replica motherboard

This motherboard has Applesoft ROMs - I've really got to get my act together!

The Integer ROM Dilema

Applesoft BASIC ROMs and the autostart Monitor that come in readily available Apple II plus systems work just fine in a rev 0 board.  One assumption with the rev 0 replica kit, is that in order to complete it, you will find an old Apple II plus for the keyboard, power suppy and case.  With the Apple II plus you also will get a set of Applesoft ROMs that can be used to populate the ROM sockets on the replica motherboard.

However all Apple ll rev 0 systems originally came with Integer ROMs and non-autostart Monitor.  Though many rev 0 systems were upgraded later on with Applesoft ROMs, you may want to operate your rev 0 system like the pioneers that purchased rev 0 Apple IIs.  In this case, you'll want to get a set of Integer ROMs and the non-autostart Monitor.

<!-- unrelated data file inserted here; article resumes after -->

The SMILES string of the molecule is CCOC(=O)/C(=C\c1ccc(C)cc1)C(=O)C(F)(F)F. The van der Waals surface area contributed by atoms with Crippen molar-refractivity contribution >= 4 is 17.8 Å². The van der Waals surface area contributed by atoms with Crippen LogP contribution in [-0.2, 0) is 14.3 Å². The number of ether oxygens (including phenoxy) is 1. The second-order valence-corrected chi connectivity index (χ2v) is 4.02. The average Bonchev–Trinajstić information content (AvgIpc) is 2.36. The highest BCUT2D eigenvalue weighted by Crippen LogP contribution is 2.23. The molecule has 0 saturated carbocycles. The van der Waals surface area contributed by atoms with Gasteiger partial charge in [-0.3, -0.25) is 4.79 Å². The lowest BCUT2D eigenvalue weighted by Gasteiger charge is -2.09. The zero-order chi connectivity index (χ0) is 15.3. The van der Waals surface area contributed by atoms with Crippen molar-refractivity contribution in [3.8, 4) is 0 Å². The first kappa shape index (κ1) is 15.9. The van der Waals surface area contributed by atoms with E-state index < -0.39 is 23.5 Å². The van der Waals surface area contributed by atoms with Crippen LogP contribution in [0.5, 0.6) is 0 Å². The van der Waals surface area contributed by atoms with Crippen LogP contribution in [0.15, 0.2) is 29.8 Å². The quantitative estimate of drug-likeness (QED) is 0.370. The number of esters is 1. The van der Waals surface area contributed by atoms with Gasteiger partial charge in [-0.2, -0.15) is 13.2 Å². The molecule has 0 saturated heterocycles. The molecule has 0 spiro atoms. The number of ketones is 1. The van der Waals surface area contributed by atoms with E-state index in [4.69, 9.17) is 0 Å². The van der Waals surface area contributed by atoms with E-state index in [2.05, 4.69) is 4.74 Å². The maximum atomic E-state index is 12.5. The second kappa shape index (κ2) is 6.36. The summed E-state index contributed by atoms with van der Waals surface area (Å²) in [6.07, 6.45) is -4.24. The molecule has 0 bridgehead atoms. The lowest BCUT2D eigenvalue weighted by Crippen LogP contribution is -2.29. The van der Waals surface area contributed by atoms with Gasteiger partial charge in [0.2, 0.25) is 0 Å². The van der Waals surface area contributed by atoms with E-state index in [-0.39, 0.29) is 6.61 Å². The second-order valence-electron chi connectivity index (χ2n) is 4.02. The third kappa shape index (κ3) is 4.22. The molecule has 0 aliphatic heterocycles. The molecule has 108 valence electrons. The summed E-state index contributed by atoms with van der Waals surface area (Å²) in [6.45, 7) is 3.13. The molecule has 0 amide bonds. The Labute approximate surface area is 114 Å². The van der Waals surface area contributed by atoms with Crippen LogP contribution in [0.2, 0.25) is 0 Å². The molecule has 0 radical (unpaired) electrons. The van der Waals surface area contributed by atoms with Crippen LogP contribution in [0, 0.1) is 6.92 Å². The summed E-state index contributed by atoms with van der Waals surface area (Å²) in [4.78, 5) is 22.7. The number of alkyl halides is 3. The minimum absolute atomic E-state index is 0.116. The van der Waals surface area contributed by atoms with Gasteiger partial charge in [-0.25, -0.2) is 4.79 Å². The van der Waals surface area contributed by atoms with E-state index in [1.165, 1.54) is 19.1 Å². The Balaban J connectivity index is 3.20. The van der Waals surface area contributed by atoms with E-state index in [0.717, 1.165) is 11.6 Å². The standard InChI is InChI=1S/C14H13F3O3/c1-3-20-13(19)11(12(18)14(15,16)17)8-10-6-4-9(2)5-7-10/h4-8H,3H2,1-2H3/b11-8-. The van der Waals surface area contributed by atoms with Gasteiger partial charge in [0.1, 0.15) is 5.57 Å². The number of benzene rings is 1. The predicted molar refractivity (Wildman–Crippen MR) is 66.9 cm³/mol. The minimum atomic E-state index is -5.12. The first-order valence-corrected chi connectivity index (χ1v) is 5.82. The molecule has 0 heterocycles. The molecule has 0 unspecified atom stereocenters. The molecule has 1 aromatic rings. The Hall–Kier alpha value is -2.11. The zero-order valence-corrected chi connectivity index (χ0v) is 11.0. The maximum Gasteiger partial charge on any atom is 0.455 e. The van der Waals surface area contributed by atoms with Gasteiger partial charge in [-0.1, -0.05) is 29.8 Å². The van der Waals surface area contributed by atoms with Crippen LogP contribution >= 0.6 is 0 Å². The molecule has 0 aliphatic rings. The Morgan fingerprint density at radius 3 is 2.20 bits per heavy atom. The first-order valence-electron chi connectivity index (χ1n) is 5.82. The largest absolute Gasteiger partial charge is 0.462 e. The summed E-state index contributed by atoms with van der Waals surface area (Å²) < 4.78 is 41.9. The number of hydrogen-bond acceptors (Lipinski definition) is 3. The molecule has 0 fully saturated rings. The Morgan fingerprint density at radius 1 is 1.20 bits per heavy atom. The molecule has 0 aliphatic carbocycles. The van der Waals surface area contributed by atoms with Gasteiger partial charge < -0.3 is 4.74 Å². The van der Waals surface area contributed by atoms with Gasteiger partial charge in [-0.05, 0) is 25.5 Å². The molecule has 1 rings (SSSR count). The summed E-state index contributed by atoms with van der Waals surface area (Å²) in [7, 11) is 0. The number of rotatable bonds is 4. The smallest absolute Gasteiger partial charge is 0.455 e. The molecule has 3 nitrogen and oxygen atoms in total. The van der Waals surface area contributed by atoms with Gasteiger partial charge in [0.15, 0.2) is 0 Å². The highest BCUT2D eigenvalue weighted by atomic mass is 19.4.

There is a catch though.  Integer ROMs have not been available from Apple in years and the parts are not exactly pin compatible with 2716 EPROMs which are still available and could be programmed with Integer BASIC images. 

Apple Integer ROM's are identified by unique part numbers for each socket location:

341-0001-00 Integer BASIC E0
341-0002-00 Integer BASIC E8
341-0003-00 Integer BASIC F0
341-0004-00 Integer BASIC F8 - This is really the non-autostart (original) Monitor ROM
sometimes you will find a programmer's Aid ROM in D0
341-0016-00 Programmer's Aid #1

There is no ROM for D8 in a standard integer basic config

There are several approaches to setting up your rev 0 replica with Integer BASIC functionality.

Genuine Apple ROM Approach